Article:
Faculty manage people, called students. Faculty manage budgets associated with grants or contracts. Faculty manage reports, assessments, evaluations, and proposals. Faculty network with others in their field, both peers and superiors. Faculty are held accountable for low-performance and non-performance, though once tenure is achieved, the ability of a institution to divest itself of non-performing faculty is greatly hindered. A change in academic culture with regards to tenure might improve performance. We have to be careful in thinking changes to tenure might lead to controlling costs, however. Potential faculty candidates could argue for higher salaries based upon a proven track record of obtaining grants or perceived recognition in their field and potential for student recruitment.
“…I disagree with the next assumption, that the answer to rising college costs is to throw more public money into the system. In fact, increased public support has probably facilitated rising tuitions.”
Superficially, the above comment by Dr. Levy might make sense. Throwing money at academia could translate into carefree attitudes, hiring sprees, and wasteful spending. The problems with his statements are numerous. State educational policy boards, such as the Council for Post-Secondary Education (CPE) in Kentucky mandates enrollment growth for each state institution. Growing enrollment has the effect of potentially needing additional faculty. Educational directives mandate a certain number of hours for Undergraduate and Graduate education. The ability to teach necessary courses on a timely basis might require the hiring of additional faculty. For programs to remain competitive and attractive, investment in technology is necessary. Students desire computers, software, and various other technologies to be available in order for them to be competitive in the global workplace. Technology drives energy costs higher as old buildings need to be retro-fitted with utilities to power technology. Universities have to pay for software licensing, Internet access, public safety, counseling services, and address the issue of the voluminous waves of students whose high school education has left them woefully ill-prepared for the rigors of higher education. All of these require funding.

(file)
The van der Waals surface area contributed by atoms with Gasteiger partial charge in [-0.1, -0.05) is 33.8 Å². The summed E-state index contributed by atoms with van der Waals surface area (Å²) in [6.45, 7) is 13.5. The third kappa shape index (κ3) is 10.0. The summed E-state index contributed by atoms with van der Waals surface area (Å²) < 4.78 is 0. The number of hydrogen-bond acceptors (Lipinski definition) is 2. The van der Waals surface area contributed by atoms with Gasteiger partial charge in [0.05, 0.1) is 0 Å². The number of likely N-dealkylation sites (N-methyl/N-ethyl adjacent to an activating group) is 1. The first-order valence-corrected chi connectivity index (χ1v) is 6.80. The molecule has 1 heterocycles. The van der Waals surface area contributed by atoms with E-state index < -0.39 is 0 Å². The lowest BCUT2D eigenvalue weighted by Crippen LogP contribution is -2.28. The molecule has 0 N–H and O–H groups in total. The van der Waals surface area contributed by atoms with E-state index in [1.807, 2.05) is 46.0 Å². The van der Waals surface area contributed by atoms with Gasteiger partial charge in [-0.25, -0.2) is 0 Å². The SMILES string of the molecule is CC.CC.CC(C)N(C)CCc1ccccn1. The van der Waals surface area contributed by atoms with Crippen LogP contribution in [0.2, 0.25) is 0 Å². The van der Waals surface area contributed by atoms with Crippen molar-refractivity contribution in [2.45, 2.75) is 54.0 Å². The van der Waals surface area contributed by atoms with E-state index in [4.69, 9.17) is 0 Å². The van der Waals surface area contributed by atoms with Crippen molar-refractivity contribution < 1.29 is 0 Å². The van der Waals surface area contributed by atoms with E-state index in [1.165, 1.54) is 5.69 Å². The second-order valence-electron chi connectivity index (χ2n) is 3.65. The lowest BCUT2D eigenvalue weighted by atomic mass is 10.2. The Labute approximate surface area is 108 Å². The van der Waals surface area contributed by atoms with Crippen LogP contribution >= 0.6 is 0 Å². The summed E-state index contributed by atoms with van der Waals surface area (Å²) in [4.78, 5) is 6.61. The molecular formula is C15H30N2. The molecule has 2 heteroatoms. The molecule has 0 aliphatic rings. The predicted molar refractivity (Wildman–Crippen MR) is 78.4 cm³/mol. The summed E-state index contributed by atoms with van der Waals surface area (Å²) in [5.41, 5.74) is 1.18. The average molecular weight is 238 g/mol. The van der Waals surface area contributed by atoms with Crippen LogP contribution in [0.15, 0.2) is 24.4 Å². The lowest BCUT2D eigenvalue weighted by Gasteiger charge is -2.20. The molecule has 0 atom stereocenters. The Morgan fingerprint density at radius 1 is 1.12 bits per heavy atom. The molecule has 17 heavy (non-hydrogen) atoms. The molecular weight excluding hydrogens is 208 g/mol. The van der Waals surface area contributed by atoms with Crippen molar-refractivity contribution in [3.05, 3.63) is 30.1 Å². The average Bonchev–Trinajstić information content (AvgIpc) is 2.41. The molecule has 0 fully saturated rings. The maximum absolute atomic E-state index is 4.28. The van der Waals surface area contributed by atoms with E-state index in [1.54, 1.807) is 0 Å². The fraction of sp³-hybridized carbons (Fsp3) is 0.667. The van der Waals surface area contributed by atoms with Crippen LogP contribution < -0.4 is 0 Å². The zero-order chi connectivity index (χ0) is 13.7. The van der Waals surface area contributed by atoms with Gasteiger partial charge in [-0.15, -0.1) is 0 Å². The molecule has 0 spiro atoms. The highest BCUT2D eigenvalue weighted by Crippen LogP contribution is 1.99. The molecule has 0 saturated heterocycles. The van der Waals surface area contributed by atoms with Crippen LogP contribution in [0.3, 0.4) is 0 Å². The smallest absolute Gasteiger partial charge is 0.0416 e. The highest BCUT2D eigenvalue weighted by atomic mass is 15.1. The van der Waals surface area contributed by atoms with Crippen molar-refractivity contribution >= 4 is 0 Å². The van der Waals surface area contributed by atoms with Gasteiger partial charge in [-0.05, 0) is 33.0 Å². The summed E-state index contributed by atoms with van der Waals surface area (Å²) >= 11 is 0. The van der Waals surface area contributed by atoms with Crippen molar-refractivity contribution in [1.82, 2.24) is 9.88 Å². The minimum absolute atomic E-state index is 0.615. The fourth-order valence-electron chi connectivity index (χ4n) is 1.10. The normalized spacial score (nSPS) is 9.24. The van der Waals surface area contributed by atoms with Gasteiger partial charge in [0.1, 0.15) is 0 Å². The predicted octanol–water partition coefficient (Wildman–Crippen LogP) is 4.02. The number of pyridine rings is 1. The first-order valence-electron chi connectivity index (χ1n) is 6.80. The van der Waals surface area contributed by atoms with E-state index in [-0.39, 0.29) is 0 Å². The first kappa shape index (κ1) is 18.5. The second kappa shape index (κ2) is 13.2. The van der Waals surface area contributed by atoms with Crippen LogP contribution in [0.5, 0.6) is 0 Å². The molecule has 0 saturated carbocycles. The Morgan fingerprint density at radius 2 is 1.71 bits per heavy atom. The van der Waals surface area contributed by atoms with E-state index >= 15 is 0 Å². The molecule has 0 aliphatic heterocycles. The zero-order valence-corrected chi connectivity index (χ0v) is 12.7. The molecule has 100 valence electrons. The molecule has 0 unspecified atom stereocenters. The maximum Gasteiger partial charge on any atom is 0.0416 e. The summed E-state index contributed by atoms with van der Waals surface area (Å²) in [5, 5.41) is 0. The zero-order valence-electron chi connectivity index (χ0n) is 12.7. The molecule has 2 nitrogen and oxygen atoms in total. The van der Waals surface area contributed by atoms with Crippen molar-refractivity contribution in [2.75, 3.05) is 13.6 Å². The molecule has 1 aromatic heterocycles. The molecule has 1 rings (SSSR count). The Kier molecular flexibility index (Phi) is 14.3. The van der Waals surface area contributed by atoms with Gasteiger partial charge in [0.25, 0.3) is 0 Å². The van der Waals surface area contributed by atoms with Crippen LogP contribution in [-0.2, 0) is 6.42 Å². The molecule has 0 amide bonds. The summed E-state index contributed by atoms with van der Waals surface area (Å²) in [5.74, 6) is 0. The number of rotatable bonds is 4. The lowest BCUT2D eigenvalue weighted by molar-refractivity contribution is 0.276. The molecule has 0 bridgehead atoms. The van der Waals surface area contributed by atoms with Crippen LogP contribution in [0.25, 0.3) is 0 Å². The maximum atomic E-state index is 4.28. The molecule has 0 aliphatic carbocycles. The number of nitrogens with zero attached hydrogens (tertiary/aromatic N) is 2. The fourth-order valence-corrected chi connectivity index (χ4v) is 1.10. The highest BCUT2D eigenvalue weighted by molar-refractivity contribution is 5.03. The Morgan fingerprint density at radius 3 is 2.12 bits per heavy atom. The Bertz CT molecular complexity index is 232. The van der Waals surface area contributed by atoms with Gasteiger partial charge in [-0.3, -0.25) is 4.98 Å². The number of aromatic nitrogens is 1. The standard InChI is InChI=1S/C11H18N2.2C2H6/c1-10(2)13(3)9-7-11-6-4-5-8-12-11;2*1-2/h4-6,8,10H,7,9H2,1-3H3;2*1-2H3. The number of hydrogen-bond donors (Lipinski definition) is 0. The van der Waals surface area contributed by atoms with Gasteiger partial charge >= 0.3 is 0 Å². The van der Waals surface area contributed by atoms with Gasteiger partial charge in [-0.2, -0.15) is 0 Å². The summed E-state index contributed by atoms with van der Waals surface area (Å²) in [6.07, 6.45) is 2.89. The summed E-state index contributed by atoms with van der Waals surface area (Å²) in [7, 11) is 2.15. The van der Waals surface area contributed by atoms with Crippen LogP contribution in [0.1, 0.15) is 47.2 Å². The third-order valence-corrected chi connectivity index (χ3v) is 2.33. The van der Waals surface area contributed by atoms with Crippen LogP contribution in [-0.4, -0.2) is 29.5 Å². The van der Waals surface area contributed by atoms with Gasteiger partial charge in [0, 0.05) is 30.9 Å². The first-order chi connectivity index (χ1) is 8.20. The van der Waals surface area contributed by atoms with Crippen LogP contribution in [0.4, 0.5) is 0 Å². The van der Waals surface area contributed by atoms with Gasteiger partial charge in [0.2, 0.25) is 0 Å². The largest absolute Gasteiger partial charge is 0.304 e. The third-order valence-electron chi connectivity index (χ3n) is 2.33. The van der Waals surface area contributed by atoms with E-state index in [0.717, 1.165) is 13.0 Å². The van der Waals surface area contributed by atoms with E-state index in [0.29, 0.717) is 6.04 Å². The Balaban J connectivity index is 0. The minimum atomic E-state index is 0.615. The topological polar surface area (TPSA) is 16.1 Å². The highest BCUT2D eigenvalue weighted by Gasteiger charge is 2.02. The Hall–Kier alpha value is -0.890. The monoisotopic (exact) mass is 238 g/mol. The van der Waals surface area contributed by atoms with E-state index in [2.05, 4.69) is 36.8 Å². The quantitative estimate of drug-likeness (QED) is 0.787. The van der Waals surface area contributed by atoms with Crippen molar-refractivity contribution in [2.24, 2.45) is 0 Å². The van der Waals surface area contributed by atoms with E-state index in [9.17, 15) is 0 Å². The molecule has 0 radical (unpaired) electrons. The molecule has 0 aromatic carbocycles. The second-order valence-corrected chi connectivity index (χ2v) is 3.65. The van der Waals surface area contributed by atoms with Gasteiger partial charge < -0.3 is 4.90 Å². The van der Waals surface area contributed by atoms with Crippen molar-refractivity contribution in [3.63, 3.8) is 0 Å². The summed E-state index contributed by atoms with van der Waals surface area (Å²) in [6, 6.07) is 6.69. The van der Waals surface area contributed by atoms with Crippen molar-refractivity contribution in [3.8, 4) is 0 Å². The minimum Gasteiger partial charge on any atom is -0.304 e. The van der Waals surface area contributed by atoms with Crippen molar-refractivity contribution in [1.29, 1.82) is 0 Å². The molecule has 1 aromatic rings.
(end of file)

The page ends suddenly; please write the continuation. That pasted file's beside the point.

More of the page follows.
Furthermore, his attitude of ‘…throw more public money…,” poorly addresses the issue of education funding in Higher Education. In our current atmosphere of anti-intellectualism undermining the United States economic future, such statements only fan the flames of those wanting to burn our books – except of the Bible, of course.
Funding public education is one of the few investments made in the public sector which returns a profit. We build more prisons and spend 8-10x’s more per inmate than students, yet people complain about education. Being an educator himself, he should be fully aware of the benefits to society of education. Every other advanced and developed country on the planet fully subsidizes higher education, every one but the United States.
I’m sure I’ve missed some important points. Dr. Levy, in my opinion, should have given his argument more thought. Not to speak for my peers, though I have to admit I suspect most if not all of them would find Dr. Levy’s comments in the range from ludicrous to hilarious or inane to insulting. I would describe his words as “pure bunk.” He simply does not capture enough of the complex economic forces at work controlling and influencing tuition costs. Additionally, he does not adequately capture the complete compliment of responsibilities of faculty, professional staff, and hourly staff. No doubt inefficiencies exist. I know the Academia bureaucracy could operate more efficiently. However, ALL bureaucracies, both public and private could benefit from increased cost-awareness.